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I have the following piece of code

var express = require('express');
var routes = require('./routes');    
var http = require('http');
  Card.findCards(function(err, result){  //Mongoose schema
    res.send(result); //Executes a query with 9000 records
app.get('/b', function(req, res){
  res.send("Hello World");

I find that when I make a get on localhost/a, it takes around 2.3 seconds to complete. This isn't really surprising since it fetches quite a bit of data from the database. However I find that if I GET /b while /a is loading, b will not display. It is as if the call to /a is blocking the call to /b.

Is this how express is supposed to work? I've always operated on the assumptions that individual routes are asynchronous since they take in callbacks but it seems like express can only process one request at a time. Until res.end() is called, no other request gets processed. Am I missing any configuration that I need to do?

For reference, this is how I connect to mongoose

mongoose.connect(dbConnectionString, {server:{poolSize:25}});

And this is my http server initialization part

http.globalAent.maxSockets = 20; // or whatever

http.createServer(app).listen(app.get('port'), function(){
  console.log('Express server listening on port ' + app.get('port'));

EDIT: Here is the code for the Card Model and associated schema + functions

var mongoose = require('mongoose')
  , Schema = mongoose.Schema;

var CardSchema = new Schema({
  _id : {type: String},
  stores : [{
        store: {type: Schema.Types.ObjectId, ref:'StoreModel', required: true}
      , points: {type: Number, required: true}

exports.findCards = function(callback){
  var query = Card.find({}, callback); 
share|improve this question

I've been experiencing the same problem, with a setup similar to yours. There are two issues, both of them with the same root cause: Node has non-blocking I/O operations, but (as bbozo points out) CPU-intensive operations do block it.

The first problem lies in your mongoose call. After mongoose retrieves the documents from your collection, it converts them into mongoose objects. If you get 9000 records, it will do this 9000 times. The lines in question are in mongoose's query.js library; check out the for loop on its completeMany function to find the relevant blocking operations.

The second problem comes when Express stringifies the resulting JSON objects to send your response. The culprit is the res.json function under Express's response.js library. For a large response the blocking nature of stringify will be noticeable.

I am not quite sure how to solve this issue. You could probably try to use mongodb's native library, instead of mongoose. You could also try and patch Express so it uses JSON stream calls instead of the blocking stringify. Pagination of your query and response would also help, though I know it's not very simple to implement.

share|improve this answer
I agree with the above. The OP seems to do the right stuff code wise except pulling 9k records to then serialize to JSON and send 9k records out on the wire. That will never scale out regardless on how you look at it. Paginate so you can always be in control of your response times. – Biba Apr 24 '14 at 0:13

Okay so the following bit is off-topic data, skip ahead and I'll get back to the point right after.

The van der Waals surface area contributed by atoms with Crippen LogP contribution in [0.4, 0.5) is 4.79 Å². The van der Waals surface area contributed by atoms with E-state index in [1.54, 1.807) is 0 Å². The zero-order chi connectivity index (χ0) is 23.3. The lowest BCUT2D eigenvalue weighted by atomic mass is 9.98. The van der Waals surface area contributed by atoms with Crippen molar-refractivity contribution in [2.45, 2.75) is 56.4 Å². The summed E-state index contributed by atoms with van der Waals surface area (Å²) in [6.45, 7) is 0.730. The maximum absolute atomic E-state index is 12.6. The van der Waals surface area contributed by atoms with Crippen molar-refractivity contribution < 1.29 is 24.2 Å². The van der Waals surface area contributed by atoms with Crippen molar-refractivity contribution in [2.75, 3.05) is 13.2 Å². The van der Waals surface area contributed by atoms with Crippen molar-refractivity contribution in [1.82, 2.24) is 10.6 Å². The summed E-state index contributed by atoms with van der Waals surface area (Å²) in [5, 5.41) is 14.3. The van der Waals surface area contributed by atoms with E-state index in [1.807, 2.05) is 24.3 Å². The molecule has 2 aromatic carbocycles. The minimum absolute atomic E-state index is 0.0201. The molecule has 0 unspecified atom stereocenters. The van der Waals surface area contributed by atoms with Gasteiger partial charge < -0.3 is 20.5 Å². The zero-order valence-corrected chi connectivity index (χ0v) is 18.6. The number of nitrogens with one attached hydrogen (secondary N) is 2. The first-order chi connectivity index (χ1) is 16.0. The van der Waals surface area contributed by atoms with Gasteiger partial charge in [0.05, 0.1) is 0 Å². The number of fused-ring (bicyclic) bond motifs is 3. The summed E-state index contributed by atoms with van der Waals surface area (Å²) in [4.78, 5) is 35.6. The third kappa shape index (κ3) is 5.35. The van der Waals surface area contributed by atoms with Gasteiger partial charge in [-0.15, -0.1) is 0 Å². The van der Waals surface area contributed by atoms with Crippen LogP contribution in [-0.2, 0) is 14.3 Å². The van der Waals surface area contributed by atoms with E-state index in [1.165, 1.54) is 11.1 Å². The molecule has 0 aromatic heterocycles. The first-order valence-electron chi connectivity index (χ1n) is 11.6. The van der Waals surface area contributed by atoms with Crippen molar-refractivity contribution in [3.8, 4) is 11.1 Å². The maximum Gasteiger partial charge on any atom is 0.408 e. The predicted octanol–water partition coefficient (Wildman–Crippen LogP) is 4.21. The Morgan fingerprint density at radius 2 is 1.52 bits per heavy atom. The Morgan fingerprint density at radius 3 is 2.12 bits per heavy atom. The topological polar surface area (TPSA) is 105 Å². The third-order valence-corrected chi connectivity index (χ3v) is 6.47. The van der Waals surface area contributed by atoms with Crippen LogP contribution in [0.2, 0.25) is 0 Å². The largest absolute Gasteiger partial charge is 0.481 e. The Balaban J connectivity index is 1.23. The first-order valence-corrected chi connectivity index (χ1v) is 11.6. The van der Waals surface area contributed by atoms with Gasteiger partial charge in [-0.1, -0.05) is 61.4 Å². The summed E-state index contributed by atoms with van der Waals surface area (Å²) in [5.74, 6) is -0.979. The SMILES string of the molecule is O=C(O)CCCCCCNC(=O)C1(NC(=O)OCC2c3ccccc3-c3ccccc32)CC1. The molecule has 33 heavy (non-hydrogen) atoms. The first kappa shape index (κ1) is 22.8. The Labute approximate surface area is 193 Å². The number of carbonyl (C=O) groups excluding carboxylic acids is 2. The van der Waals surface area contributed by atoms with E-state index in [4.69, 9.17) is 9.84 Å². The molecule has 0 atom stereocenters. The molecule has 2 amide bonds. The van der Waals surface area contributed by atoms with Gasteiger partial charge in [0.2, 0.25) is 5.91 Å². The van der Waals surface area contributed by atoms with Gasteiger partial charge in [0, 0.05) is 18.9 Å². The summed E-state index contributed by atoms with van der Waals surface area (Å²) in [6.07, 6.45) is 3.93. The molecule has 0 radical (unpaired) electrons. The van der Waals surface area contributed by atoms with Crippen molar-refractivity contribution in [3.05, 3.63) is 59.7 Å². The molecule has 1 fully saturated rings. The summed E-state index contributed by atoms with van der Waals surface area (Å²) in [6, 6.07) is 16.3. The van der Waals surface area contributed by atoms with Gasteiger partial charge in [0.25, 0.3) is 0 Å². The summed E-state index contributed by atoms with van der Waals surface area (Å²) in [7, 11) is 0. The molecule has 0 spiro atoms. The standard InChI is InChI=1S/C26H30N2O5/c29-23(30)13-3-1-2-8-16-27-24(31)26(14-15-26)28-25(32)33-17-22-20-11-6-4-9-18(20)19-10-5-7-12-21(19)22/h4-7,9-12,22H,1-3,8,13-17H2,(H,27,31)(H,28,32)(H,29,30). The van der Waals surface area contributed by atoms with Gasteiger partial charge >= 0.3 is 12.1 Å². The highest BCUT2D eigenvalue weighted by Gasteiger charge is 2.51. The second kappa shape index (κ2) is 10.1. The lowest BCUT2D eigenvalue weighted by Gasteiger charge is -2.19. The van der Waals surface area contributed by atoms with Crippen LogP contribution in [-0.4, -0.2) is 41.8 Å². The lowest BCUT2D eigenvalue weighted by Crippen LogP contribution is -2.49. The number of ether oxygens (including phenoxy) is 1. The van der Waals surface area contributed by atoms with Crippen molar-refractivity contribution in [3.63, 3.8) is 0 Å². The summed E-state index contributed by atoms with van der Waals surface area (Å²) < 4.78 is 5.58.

I'll try :)

Afaik Node.js is not asynchronous in the general sense, it's just non-blocking in the sense if a connection is doing nothing then another connection that does something won't get blocked by the connection doing nothing,

Things that take a lot of reactor cpu time (like loading lots of data) will block the event loop, try fetching the data in smaller chunks

share|improve this answer
So mongoose db calls are blocking? I've always thought that db calls - like input - are non blocking hence the use of callbacks. – pauloadaoag Jan 22 '14 at 3:58
Moongoose db calls are non-blocking in the sense that your app isn't blocked by waiting for a mongo response, but your app still needs to buffer and process a couple thousand records once they arrive from mongo and that takes up CPU cycles in the reactor – bbozo Jan 22 '14 at 5:34
That may be true, but I did a test wherein I called res.send("hello world") before the cpu consuming mongoose call. Even replaced the mongoose call with a simple sleep and the same thing still happened. Express still processed requests even while the mongoose call was happening. My conclusion therefore is that only one request/response object can be processed by express at any given time. app.get('/a',function(){ console.log("a"); res.send("a"); Card.findCards(function(err, result){ console.log("done"); }) }); – pauloadaoag Jan 22 '14 at 5:54
I guess its possible that the mongo connection doesn't support parallel calls, but you'll need to get that kind of answer from someone else :) – bbozo Jan 22 '14 at 6:19

You can set the lean option.

Documents returned from queries with the lean option enabled are plain javascript objects, not MongooseDocuments. They have no save method, getters/setters or other Mongoose magic applied.


new Query().lean() // true
new Query().lean(true)
new Query().lean(false)

Model.find().lean().exec(function (err, docs) {
  docs[0] instanceof mongoose.Document // false

see mongoose documentation

share|improve this answer

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